(Picture from nami.org)
May is National Mental Illness month, and I've been receiving lots of emails about the importance of raising awareness this month. I recently watched Silver Lining Playbook (lots of language and crude scenes, I'm not endorsing the movie), and was impressed by the way that they demonstrated someone with bipolar mania. When someone with bipolar disorder is manic, they have excessive energy and often experience very little sleep. In the movie, the man stays up all night and finds nothing wrong with waking up his parents at 3:00 AM to tell them about a book he read. Sound crazy? It's actually pretty normal behavior for someone who is manic.
I can remember Michael waking me up around 3:00 AM to tell me that the day was passing me by, and that I was lazy and needed to get up. He'd crank up the music and turn on all the lights, making it virtually impossible to get sleep. Combine one manic man with a sleep deprived wife and it's not a pretty picture.
Another symptom of mania is grandiose thinking. Michael was convinced that God had told him that we were to buy a million dollar home (despite the fact we were living on a missionary's budget). He insisted that I just didn't have enough faith, but that God would provide the money so that he could buy this house. He even visited its owners and convinced them that he was working on getting the money.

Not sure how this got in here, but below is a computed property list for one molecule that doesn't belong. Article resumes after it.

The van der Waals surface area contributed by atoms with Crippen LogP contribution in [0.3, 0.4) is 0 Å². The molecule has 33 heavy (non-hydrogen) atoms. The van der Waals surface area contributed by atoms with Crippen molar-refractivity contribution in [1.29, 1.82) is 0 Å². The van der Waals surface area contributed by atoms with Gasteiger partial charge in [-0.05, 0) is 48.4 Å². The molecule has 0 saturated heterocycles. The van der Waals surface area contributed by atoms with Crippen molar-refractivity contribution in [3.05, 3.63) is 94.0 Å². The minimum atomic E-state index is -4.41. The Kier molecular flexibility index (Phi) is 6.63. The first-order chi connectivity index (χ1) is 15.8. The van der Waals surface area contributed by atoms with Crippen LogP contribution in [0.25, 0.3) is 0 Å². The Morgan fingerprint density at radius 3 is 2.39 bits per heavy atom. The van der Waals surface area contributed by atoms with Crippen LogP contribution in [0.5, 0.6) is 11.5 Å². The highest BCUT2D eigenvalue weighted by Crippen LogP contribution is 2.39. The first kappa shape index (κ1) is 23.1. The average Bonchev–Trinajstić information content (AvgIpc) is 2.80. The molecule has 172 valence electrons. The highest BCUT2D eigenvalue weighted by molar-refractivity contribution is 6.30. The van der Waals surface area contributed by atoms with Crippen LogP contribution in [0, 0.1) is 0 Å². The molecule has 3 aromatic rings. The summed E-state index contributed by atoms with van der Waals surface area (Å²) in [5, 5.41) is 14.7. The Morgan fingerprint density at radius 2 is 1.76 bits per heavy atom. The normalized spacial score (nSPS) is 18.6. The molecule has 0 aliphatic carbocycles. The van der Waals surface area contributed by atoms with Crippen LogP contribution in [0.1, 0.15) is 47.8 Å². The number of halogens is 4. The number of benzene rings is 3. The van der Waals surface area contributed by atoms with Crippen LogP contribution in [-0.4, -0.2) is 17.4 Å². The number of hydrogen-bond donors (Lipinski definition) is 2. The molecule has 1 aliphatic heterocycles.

Hyperactivity, irritability, spending sprees, and sometimes psychosis can all accompany bipolar mania. To the outside world, someone who is manic may appear to be the life of the party -- full of energy and creativity. To the people closest to them, the mania breeds chaos and destroys relationships.
The good news is that bipolar disorder can be treated. Many people fail to see a psychiatrist due to fear or stigma, but with the proper balance of medications and counseling, many people who suffer from bipolar disorder go on to live normal, healthy lives. If you or someone you love struggles with this, please, please seek help. The following website is a great resource on bipolar disorder: http://www.dbsalliance.org
Labels: Bipolar Disorder, Mental Health